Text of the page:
$47,499
Average Salary
Job Growth Rate
5%
Job Growth Rate
Job Openings
549,112
Job Openings
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Water Truck Driver Career Paths

Top Careers Before Water Truck Driver

18.0 %

Top Careers After Water Truck Driver

19.7 %

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Average Salary for a Water Truck Driver

Water Truck Drivers in America make an average salary of $47,499 per year or $23 per hour. The top 10 percent makes over $67,000 per year, while the bottom 10 percent under $33,000 per year.
Average Salary
$47,499
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Water Truck Driver Resumes

Designing and figuring out what to include on your resume can be tough, not to mention time-consuming. That's why we put together a guide that is designed to help you craft the perfect resume for becoming a Water Truck Driver. If you're needing extra inspiration, take a look through our selection of templates that are specific to your job.

Learn How To Write a Water Truck Driver Resume

At Zippia, we went through countless Water Truck Driver resumes and compiled some information about how to optimize them. Here are some suggestions based on what we found, divided by the individual sections of the resume itself.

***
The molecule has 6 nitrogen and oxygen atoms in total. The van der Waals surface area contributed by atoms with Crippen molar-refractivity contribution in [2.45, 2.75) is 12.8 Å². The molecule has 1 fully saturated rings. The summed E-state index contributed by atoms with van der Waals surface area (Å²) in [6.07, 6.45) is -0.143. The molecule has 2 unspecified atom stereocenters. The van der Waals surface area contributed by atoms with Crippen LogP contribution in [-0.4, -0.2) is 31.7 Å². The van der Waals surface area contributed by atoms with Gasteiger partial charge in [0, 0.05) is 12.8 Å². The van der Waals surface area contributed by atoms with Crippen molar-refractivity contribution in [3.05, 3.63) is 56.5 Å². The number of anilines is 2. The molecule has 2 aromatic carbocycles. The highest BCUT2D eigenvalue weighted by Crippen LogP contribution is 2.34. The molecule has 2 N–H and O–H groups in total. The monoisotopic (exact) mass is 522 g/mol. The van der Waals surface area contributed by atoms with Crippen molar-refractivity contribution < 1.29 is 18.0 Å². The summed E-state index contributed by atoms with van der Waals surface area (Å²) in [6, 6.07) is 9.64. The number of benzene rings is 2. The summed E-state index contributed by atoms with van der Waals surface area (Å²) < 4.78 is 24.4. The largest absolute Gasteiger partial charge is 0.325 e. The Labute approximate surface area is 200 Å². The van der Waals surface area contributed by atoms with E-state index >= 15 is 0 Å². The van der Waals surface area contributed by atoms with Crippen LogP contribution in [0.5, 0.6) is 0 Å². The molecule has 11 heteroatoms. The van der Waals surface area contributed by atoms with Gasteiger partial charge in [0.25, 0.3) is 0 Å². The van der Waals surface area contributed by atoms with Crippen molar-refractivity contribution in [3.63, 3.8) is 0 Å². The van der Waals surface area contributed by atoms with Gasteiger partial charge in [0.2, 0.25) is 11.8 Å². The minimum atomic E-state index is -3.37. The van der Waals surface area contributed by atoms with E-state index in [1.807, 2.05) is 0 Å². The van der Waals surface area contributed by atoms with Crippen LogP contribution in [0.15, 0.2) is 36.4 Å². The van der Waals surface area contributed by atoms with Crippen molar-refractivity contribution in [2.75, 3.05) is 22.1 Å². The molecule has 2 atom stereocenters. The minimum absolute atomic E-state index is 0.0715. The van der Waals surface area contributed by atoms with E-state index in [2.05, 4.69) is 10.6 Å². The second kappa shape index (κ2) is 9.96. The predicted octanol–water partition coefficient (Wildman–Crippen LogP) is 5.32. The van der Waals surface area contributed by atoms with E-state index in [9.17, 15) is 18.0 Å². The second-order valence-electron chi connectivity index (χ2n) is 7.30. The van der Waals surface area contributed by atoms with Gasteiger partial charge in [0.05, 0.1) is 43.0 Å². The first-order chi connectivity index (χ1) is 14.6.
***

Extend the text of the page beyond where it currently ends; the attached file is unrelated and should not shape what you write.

View Water Truck Driver Resume Examples And Templates

Water Truck Driver Demographics

Water Truck Driver Gender Statistics

male

85.4 %

female

12.4 %

unknown

2.3 %

Water Truck Driver Ethnicity Statistics

White

63.8 %

Hispanic or Latino

19.5 %

Black or African American

10.7 %

Water Truck Driver Foreign Languages Spoken Statistics

Spanish

67.9 %

Dakota

10.7 %

German

7.1 %
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Water Truck Driver Education

Water Truck Driver Majors

16.2 %

Water Truck Driver Degrees

High School Diploma

49.5 %

Associate

14.8 %

Diploma

13.7 %

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Online Courses For Water Truck Driver That You May Like

Truck Dispatcher Training (STEP BY STEP, work independently)
udemy
4.1
(318)

FULL COURSE- How to Become a Truck Dispatcher, how to book loads for semi-trucks and start your own Dispatch Company...

Agricultural Water Management: Water,-Society and Technology Interactions
edX (Global)

Increasingly scarce natural resources Worldwide, a variety of processes puts more pressure on water resources every day. Global climate change causes temperatures to rise and precipitation patterns to change. A growing degree of urbanization causes people to move from the countryside to the cities. This results in increased competition over water resources, like rivers and groundwater, between cities and their surrounding areas. Furthermore, population growth and rising global welfare create an...

Drinking Water Treatment
edX (Global)